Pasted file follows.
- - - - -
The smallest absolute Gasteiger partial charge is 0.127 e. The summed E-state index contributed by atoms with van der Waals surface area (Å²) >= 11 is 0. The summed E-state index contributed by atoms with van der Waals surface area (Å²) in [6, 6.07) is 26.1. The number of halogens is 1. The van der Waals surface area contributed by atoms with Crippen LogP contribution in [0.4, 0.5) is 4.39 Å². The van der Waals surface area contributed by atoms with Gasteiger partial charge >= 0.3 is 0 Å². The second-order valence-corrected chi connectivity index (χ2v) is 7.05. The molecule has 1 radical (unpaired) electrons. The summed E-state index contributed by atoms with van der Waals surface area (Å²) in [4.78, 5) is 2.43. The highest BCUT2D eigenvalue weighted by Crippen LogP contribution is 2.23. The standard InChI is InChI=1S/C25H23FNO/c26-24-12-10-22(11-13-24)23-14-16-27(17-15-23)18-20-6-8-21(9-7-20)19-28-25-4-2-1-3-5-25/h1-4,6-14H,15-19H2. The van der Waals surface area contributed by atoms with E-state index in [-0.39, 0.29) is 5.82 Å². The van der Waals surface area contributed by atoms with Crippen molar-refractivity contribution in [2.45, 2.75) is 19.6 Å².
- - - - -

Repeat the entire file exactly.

The smallest absolute Gasteiger partial charge is 0.127 e. The summed E-state index contributed by atoms with van der Waals surface area (Å²) >= 11 is 0. The summed E-state index contributed by atoms with van der Waals surface area (Å²) in [6, 6.07) is 26.1. The number of halogens is 1. The van der Waals surface area contributed by atoms with Crippen LogP contribution in [0.4, 0.5) is 4.39 Å². The van der Waals surface area contributed by atoms with Gasteiger partial charge >= 0.3 is 0 Å². The second-order valence-corrected chi connectivity index (χ2v) is 7.05. The molecule has 1 radical (unpaired) electrons. The summed E-state index contributed by atoms with van der Waals surface area (Å²) in [4.78, 5) is 2.43. The highest BCUT2D eigenvalue weighted by Crippen LogP contribution is 2.23. The standard InChI is InChI=1S/C25H23FNO/c26-24-12-10-22(11-13-24)23-14-16-27(17-15-23)18-20-6-8-21(9-7-20)19-28-25-4-2-1-3-5-25/h1-4,6-14H,15-19H2. The van der Waals surface area contributed by atoms with E-state index in [-0.39, 0.29) is 5.82 Å². The van der Waals surface area contributed by atoms with Crippen molar-refractivity contribution in [2.45, 2.75) is 19.6 Å².